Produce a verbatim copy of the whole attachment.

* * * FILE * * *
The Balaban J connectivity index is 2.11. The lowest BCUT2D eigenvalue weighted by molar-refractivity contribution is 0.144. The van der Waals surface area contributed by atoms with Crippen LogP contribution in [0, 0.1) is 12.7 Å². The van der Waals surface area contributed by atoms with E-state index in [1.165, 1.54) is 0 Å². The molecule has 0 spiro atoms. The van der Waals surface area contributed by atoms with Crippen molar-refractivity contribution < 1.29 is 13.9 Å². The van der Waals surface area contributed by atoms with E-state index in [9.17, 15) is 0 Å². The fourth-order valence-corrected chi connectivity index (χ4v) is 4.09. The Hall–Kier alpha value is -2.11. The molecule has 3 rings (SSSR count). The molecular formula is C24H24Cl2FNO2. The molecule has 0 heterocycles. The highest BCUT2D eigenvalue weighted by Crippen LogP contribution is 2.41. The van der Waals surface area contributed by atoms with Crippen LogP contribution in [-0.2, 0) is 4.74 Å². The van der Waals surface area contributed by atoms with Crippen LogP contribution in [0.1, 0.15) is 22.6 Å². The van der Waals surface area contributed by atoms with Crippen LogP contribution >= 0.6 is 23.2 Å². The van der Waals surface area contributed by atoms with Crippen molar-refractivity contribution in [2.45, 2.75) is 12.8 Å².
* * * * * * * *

The Balaban J connectivity index is 2.11. The lowest BCUT2D eigenvalue weighted by molar-refractivity contribution is 0.144. The van der Waals surface area contributed by atoms with Crippen LogP contribution in [0, 0.1) is 12.7 Å². The van der Waals surface area contributed by atoms with E-state index in [1.165, 1.54) is 0 Å². The molecule has 0 spiro atoms. The van der Waals surface area contributed by atoms with Crippen molar-refractivity contribution < 1.29 is 13.9 Å². The van der Waals surface area contributed by atoms with E-state index in [9.17, 15) is 0 Å². The fourth-order valence-corrected chi connectivity index (χ4v) is 4.09. The Hall–Kier alpha value is -2.11. The molecule has 3 rings (SSSR count). The molecular formula is C24H24Cl2FNO2. The molecule has 0 heterocycles. The highest BCUT2D eigenvalue weighted by Crippen LogP contribution is 2.41. The van der Waals surface area contributed by atoms with Crippen LogP contribution in [-0.2, 0) is 4.74 Å². The van der Waals surface area contributed by atoms with Crippen LogP contribution in [0.1, 0.15) is 22.6 Å². The van der Waals surface area contributed by atoms with Crippen LogP contribution >= 0.6 is 23.2 Å². The van der Waals surface area contributed by atoms with Crippen molar-refractivity contribution in [2.45, 2.75) is 12.8 Å².